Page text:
HINSDALE COUNTY, Colo. — As the first fingers of spring started to peel back winter’s hold in 1884, a man staggered out of the mountains and into Lake City, ready to spill a story — or two, or three — that few would believe. He’d quickly become known as the Colorado Cannibal.
It’s a tale as puzzling as it is horrific, and somehow, from the safe distance of about 150 years, humor has wiggled its way in.
His name was Alferd Packer.
Recognize the name, or perhaps know his story? He became somewhat of a Colorado celebrity in the mid-1900s, when you could find the Packer name in everything from a wilderness cookbook title to a festival name to a musical created by CU Boulder students. People learned of his story and instead of turning away in disgust, they leaned into it. Unabashedly embraced it.
An article from April 1984 in The Washington Post captured the absurdity in one of its opening paragraphs: “In the days before bean sprouts and granola, when the West was raw and men ate men, Packer chewed his way into the hearts of Coloradans by devouring five gold-seeking companions.”
Of course, under the silliness is the much darker story of how those five men met their horrific demise in the freezing, lonely mountains.
The particulars around what actually happened are foggy at best. Packer was the only one from the group to live to tell the tale and he told several. And those details are now buried — and in some instances, altered — under 150 years of history. To dig up what happened, we turned to the details in official court documents and the ink-smudged columns of the local newspapers, both from the late 1800s.
These documents have preserved countless moments from the case, such as Packer’s statement about his alleged crimes as he stood in front of a courthouse packed with people who were no doubt fascinated that a cannibal was in their midst and wondering if he’d get his just desserts.
Even in those moments, just before his sentencing, it was not absolutely certain if Packer had planned to eat the men through a twisted, murderous mind or if it just unfolded that way in an equally desperate and reluctant struggle for survival.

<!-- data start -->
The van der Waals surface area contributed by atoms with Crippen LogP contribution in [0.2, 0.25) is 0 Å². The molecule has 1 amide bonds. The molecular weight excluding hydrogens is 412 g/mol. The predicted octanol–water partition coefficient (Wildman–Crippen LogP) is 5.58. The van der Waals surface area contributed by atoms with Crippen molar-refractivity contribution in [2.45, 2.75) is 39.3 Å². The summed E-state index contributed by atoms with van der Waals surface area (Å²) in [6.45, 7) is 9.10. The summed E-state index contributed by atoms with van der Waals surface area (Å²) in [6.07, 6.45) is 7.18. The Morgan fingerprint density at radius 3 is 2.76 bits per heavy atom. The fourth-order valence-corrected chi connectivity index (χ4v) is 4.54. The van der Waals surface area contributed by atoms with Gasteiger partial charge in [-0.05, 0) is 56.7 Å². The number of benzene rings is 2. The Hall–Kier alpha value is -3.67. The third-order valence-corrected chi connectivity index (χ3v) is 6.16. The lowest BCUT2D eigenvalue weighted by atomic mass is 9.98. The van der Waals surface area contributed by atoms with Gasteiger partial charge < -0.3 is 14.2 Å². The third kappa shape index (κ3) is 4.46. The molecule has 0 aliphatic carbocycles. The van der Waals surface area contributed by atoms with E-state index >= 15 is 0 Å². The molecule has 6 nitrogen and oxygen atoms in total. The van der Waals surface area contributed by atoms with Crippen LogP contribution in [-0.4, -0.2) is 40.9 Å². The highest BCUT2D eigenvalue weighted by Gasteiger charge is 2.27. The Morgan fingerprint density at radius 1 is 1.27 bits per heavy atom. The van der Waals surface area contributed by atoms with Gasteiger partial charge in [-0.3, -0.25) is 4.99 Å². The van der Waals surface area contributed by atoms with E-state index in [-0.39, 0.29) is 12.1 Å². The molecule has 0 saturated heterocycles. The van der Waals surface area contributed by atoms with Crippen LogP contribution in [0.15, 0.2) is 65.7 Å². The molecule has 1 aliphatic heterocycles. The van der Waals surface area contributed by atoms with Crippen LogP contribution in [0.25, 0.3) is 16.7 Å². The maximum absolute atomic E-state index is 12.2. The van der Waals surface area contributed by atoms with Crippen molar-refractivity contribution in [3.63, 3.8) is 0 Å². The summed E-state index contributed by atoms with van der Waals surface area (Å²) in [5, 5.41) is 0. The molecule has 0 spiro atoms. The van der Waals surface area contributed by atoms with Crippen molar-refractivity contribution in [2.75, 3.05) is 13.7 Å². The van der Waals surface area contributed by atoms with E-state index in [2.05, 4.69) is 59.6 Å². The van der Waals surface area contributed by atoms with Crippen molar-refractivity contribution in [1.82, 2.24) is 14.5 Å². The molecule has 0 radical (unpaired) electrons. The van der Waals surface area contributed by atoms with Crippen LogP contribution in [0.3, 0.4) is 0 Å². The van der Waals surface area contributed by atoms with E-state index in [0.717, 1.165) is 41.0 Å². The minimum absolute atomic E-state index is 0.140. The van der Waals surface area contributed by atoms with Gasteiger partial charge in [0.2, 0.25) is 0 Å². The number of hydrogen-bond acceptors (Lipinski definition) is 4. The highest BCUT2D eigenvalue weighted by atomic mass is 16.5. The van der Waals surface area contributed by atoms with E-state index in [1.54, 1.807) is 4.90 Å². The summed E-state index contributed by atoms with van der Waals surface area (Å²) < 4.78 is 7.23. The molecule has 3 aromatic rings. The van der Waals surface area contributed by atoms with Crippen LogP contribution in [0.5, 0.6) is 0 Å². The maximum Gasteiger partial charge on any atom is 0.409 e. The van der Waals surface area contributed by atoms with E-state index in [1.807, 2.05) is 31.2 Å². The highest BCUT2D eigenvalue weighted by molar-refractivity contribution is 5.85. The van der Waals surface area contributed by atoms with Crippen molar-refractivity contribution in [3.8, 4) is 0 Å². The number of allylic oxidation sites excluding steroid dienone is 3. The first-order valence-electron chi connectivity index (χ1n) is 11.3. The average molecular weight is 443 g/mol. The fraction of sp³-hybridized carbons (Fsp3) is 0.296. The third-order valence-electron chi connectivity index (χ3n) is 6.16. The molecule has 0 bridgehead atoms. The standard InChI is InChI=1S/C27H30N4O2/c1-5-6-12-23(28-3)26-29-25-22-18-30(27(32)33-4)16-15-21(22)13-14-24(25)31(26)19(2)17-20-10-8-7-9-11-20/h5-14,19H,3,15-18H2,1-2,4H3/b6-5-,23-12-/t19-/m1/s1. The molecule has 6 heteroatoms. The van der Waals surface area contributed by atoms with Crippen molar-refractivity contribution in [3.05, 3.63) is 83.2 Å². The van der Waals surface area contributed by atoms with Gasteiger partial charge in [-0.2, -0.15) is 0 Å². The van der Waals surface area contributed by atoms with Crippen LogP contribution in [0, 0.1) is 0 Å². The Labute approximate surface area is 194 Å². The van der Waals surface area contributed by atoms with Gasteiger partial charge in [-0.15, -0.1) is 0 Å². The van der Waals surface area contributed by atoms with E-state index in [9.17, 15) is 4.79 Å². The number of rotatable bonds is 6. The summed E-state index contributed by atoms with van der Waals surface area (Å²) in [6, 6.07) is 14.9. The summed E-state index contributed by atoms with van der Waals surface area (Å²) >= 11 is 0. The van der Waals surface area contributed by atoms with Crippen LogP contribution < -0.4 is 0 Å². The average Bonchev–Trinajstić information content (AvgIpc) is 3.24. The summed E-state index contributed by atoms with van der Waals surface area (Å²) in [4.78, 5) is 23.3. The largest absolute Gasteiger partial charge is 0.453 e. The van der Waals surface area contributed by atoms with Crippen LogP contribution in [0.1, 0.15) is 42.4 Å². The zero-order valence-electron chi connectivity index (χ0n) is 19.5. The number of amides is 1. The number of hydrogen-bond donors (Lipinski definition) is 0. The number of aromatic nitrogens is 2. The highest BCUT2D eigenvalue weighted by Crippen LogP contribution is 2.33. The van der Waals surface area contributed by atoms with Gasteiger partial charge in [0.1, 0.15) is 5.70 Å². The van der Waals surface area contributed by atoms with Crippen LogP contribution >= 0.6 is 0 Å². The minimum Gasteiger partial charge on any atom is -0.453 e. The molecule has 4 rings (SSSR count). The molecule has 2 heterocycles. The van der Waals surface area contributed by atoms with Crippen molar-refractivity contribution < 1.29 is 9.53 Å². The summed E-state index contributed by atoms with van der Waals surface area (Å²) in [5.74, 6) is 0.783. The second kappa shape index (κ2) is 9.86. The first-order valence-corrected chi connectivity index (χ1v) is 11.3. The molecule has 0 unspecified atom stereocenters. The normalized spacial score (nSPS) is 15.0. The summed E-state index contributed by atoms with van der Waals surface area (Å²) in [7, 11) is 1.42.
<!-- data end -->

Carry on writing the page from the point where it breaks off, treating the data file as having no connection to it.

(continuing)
But either way, he had surely bit off more than he could chew.
Introducing Alferd Packer, Colorado’s Cannibal
Packer’s story starts in Allegheny County, Pennsylvania. According to the April 20, 1883 edition of the Lake City Mining Register, he was born on Jan. 31, 1842, though other reports list his birthdate as Nov. 21 of that year.
Andrew Gulliford, a professor of southwest studies and history at Fort Lewis College in Durango, said Packer was “a little bit of a drifter” and possibly a Civil War veteran. The Washington Post wrote in a June 8, 1989 article that Packer was discharged from the Union Army in 1862 for epilepsy. While he re-enlisted in another regime, he was discharged for the same reason, according to the City of Littleton.
In an unproven story, but one widely spread, a young Packer visited a tattoo artist who made the permanent error of inking “Alferd” instead of “Alfred” on Packer’s skin. He apparently embraced the typo and ended up adopting the name, though his first name, legally, remained Alfred, per court records.
Between 1863 and 1873, Packer moved west to pursue multiple jobs varying from hunting and trapping to guiding and mining, according to the Hinsdale County Museum in Lake City.
Gulliford said Packer was just one of the thousands of drifters who decided to embark on that journey.
In his early 30s, Packer volunteered to guide a group of 21 men through the Rocky Mountains starting in the area around Salt Lake City, Utah, despite having no weapons, little food or provisions, and limited skills. Reports vary on their final destination — most reports say they were bound for the Los Piños Indian Agency outside Saguache, others say they were headed for present-day Breckenridge.
They were set to start the long journey late in 1873.
Just in time for a nightmarish snowstorm.
‘Then, we gave up to die’
Packer’s stories start about the same — all of them.
He led the group to Ute Indian Chief Ouray’s winter camp near modern-day Montrose, arriving in late January 1874, according to the Hinsdale County Museum.
Knowing another party had left the camp and successfully made it to Los Piños Indian Agency, Packer said he thought his group could do the same. Only five others decided to take the risk with him. Those men were Frank Miller, Wilson Bell, James Humphreys, George Noon and Israel Swan.
The six men took advantage of Chief Ouray’s shelter and food for a few days and left to continue the journey in early February 1874.